However, one important caveat to riding the Skyride as opposed walking the Grind is price: Hiking the Grind is completely free, while taking the Skyride costs 40-some dollars per person. Even if you are willing to pay, check the weather before you go. If it is too foggy, you will see nothing on your way up, freeze at the top, and the birds, grizzlies, and loggers aren’t worth the visit alone.
If you’re staying downtown like we were, you can catch a free shuttle from either Canada Place up to Grouse Mountain or from Blue Horizon Hotel up to Capilano. If you have the whole day, good weather, and are up for it, try tackling both! Just take the shuttle from Canada Place to Grouse first, hop on city bus #236 (takes exact change in Canadian coins ONLY) down to Capilano and show your Grouse Mountain ticket for $2 off at the bridge, then use your Capilano ticket to take the free shuttle back to Blue Horizon.
3. The Sports
One of the reasons we came to Vancouver when we did was to catch a Whitecaps game. Second in local popularity only to the NHL Canucks, the streets were a buzz and newly-renovated BC Place was packed, although the weather wasn’t quite nice enough to open the retractable roof. They played the Portland Timbers and unfortunately lost, but we had a blast and the fans were diehard. Hockey and soccer fans aren’t the only ones enjoying the sports playground of Vancouver either; you can also see the BC Lions play football from June – November, or try to catch a fly ball at a Vancouver Canadians game over the summer.
2. The People
This is the one aspect of Vancouver that, from the cheerful hotel clerk checking us in to the woman who generously paid our cab fare on the way out, never wavered from excellence. Everyone we came into contact with was incredibly pleasant, helpful, and friendly. The entire staff of our hotel, The Listel, earned our undying loyalty. They happily recommended restaurants, bike rentals, walking routes, and even dancing venues. We also made friends with our tour guide, chatted like old friends with our waiters, and even found willing photographers every time we asked.
The most touching encounter we had, however, was at a small church we visited for Sunday morning service. We made a special 15 minute taxi trip to the Westside of Vancouver to try Lucky’s Doughnuts, Pinterest-proclaimed best doughnuts in North America, for breakfast (worth the trip!) and decided to worship with the locals. I googled churches nearby and, despite a torrential downpour, we walked several wet blocks to Westpointe Christian Church. The instant we arrived, the senior pastor greeted us, and within minutes I was having coffee with his wife, chatting with his 2 kids, and trying a congregationalist’s homemade coffee cake (after 2.5 doughnuts!). When the service started, the speaker specifically welcomed the “two out-of-country guests,” and when it ended, the drummer insisted he and his wife drive us back to our hotel. I have never experienced that level of invitation and kindness from strangers before, and I will never forget it. If you want to meet some salt-of-the-earth people, Vancouver’s the place to do it.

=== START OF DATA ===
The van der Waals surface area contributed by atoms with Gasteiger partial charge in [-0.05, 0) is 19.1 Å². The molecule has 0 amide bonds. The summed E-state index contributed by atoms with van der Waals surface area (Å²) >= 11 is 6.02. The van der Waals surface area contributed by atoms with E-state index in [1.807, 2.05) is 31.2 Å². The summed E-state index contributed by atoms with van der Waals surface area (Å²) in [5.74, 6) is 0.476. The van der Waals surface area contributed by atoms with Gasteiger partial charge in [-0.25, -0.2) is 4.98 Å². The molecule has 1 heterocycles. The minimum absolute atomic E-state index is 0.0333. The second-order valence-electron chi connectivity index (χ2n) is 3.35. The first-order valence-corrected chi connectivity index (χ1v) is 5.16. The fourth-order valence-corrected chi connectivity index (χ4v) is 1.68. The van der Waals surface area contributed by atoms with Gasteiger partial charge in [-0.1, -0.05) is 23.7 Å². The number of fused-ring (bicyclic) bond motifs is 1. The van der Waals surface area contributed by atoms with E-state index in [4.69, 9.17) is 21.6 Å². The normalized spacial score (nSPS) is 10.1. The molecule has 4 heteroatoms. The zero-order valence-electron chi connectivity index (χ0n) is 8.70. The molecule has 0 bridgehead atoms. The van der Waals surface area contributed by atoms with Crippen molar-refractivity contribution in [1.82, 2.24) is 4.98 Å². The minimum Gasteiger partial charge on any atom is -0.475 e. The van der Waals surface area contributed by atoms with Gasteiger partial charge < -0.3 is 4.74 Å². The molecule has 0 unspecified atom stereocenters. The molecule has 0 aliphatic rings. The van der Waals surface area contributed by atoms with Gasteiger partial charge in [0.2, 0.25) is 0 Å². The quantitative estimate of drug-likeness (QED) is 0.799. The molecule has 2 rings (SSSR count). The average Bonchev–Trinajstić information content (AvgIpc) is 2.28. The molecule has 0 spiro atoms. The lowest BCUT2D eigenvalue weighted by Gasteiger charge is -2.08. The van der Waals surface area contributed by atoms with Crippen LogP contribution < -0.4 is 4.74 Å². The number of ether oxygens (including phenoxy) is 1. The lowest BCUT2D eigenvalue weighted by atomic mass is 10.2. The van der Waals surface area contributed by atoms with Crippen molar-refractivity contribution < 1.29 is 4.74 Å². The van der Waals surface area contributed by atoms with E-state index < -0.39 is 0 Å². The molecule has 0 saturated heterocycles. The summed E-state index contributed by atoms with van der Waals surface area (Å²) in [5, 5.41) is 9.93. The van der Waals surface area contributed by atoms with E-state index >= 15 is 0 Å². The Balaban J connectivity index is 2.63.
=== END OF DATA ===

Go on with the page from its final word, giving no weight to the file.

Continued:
1. The Food
Three simple words can sum up my amazing food experience in Vancouver: Gourmet Food Tour. If you read my review on whale watching in Victoria, you know how completely enamored of that excursion I was. This food tour was just as excellent, and will now be my go-to dining method in every city I visit. Led by Vancouver Foodie Tours, this Guilty Pleasures Gourmet Food Tour allowed us to try mouth-watering fare from 5 of the best restaurants in the city all in one afternoon. We whet our appetites first with traditional Chinese dim sum at Kirin, 6-time winner of Vancouver Magazine’s Best Dim Sum award.
After pouring tea like a pro, we headed to Urban Fare, a gourmet grocery shop, to try local wines and cheeses. We loved this grocery store so much that Mr. O&O and I returned after the tour and purchased some spectacular natural white chocolate pretzel peanut butter and chocolate banana peanut butter to take home. We weren’t disappointed.
Next, we visited Italian Kitchen for an upscale taste of their signature meatballs, fresh burrata, and heirloom tomatoes paired beautifully with a not-too-sweet 2013 Tinhorn Creek Gewurztraminer.
My favorite stop was Jean-Georges Vongerichten's restaurant, Market, a combination of contemporary elegance evident from the plush velvet seats to the chic modern bar. Here, we savored a mini gourmet burger, sashimi over fried rice, and a ginger margarita. I’m typically not a sashimi person, but I went for it, figuring, eh, when in Rome; best decision ever! The tender fish paired perfectly with the crunchy rice and chipotle sauce.
As if our waistlines weren’t already busting, we ended the tour with a sweet taste of 3 flavors of gelato from Bella Gelateria. Owner James Coleridge took first place in the Gelato World Tour for North America, and his craft proved worthy. The line was out the door and wrapped around the block every time we walked by, but through the food tour we received our treats within a few minutes of arriving.
Whether it be the delicious variety of eats, the crisp mountain air and its jaw-dropping views, or the genuine kindness of the Vancouver residents, I hope you’re convinced not to judge Vancouver too harshly upon arrival!
I'm a Virginia-native uprooted to Indianapolis to marry my husband and start our sweet family of 4. As an overdressed editor, I love planning parties and good reads.